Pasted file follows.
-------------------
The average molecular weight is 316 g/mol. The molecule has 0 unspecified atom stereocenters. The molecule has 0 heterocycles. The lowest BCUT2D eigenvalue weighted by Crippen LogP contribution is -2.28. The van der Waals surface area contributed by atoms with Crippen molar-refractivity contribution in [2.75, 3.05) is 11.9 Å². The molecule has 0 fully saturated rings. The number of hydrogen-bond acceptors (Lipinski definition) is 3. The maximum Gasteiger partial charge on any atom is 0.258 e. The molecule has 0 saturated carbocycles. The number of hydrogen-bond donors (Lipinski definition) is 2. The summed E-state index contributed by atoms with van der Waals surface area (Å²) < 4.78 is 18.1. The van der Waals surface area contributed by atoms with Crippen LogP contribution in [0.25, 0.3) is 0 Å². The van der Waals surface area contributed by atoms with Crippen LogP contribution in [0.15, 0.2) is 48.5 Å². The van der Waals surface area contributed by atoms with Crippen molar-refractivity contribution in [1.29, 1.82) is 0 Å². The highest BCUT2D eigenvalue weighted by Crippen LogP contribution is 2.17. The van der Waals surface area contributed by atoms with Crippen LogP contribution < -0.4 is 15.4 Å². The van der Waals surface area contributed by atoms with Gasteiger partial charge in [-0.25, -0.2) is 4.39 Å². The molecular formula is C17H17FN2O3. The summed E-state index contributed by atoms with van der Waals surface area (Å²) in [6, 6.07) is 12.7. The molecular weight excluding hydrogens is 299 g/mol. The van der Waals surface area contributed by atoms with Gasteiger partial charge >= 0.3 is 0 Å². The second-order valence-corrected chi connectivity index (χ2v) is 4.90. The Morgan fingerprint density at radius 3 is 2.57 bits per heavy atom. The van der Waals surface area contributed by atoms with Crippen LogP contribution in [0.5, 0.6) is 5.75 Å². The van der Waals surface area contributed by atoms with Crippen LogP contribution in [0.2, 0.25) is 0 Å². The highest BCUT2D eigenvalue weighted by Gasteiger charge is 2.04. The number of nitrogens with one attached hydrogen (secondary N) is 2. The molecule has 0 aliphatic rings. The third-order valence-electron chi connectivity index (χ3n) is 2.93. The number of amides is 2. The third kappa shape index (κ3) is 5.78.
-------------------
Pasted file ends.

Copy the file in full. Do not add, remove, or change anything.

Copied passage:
The average molecular weight is 316 g/mol. The molecule has 0 unspecified atom stereocenters. The molecule has 0 heterocycles. The lowest BCUT2D eigenvalue weighted by Crippen LogP contribution is -2.28. The van der Waals surface area contributed by atoms with Crippen molar-refractivity contribution in [2.75, 3.05) is 11.9 Å². The molecule has 0 fully saturated rings. The number of hydrogen-bond acceptors (Lipinski definition) is 3. The maximum Gasteiger partial charge on any atom is 0.258 e. The molecule has 0 saturated carbocycles. The number of hydrogen-bond donors (Lipinski definition) is 2. The summed E-state index contributed by atoms with van der Waals surface area (Å²) < 4.78 is 18.1. The van der Waals surface area contributed by atoms with Crippen LogP contribution in [0.25, 0.3) is 0 Å². The van der Waals surface area contributed by atoms with Crippen LogP contribution in [0.15, 0.2) is 48.5 Å². The van der Waals surface area contributed by atoms with Crippen molar-refractivity contribution in [1.29, 1.82) is 0 Å². The highest BCUT2D eigenvalue weighted by Crippen LogP contribution is 2.17. The van der Waals surface area contributed by atoms with Crippen LogP contribution < -0.4 is 15.4 Å². The van der Waals surface area contributed by atoms with Gasteiger partial charge in [-0.25, -0.2) is 4.39 Å². The molecular formula is C17H17FN2O3. The summed E-state index contributed by atoms with van der Waals surface area (Å²) in [6, 6.07) is 12.7. The molecular weight excluding hydrogens is 299 g/mol. The van der Waals surface area contributed by atoms with Gasteiger partial charge >= 0.3 is 0 Å². The second-order valence-corrected chi connectivity index (χ2v) is 4.90. The Morgan fingerprint density at radius 3 is 2.57 bits per heavy atom. The van der Waals surface area contributed by atoms with Crippen LogP contribution in [0.5, 0.6) is 5.75 Å². The van der Waals surface area contributed by atoms with Crippen LogP contribution in [0.2, 0.25) is 0 Å². The highest BCUT2D eigenvalue weighted by Gasteiger charge is 2.04. The number of nitrogens with one attached hydrogen (secondary N) is 2. The molecule has 0 aliphatic rings. The third-order valence-electron chi connectivity index (χ3n) is 2.93. The number of amides is 2. The third kappa shape index (κ3) is 5.78.